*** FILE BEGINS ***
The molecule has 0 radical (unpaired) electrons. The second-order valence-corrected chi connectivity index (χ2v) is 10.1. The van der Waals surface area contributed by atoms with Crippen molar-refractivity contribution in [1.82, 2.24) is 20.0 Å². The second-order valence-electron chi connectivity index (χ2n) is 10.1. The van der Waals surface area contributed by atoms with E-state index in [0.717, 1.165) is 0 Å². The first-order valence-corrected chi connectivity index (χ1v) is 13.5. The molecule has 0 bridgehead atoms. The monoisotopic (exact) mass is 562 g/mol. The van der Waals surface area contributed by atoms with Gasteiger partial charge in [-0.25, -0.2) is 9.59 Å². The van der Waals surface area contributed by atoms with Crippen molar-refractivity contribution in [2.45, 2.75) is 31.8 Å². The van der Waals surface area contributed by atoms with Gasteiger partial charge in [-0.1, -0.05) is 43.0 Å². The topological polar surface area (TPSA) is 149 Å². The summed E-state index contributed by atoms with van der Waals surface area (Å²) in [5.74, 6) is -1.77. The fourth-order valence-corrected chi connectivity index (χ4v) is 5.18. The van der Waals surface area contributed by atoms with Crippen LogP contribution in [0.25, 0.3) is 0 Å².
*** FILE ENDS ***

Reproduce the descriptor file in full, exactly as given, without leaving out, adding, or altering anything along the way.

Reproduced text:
The molecule has 0 radical (unpaired) electrons. The second-order valence-corrected chi connectivity index (χ2v) is 10.1. The van der Waals surface area contributed by atoms with Crippen molar-refractivity contribution in [1.82, 2.24) is 20.0 Å². The second-order valence-electron chi connectivity index (χ2n) is 10.1. The van der Waals surface area contributed by atoms with E-state index in [0.717, 1.165) is 0 Å². The first-order valence-corrected chi connectivity index (χ1v) is 13.5. The molecule has 0 bridgehead atoms. The monoisotopic (exact) mass is 562 g/mol. The van der Waals surface area contributed by atoms with Gasteiger partial charge in [-0.25, -0.2) is 9.59 Å². The van der Waals surface area contributed by atoms with Crippen molar-refractivity contribution in [2.45, 2.75) is 31.8 Å². The van der Waals surface area contributed by atoms with Gasteiger partial charge in [-0.1, -0.05) is 43.0 Å². The topological polar surface area (TPSA) is 149 Å². The summed E-state index contributed by atoms with van der Waals surface area (Å²) in [5.74, 6) is -1.77. The fourth-order valence-corrected chi connectivity index (χ4v) is 5.18. The van der Waals surface area contributed by atoms with Crippen LogP contribution in [0.25, 0.3) is 0 Å².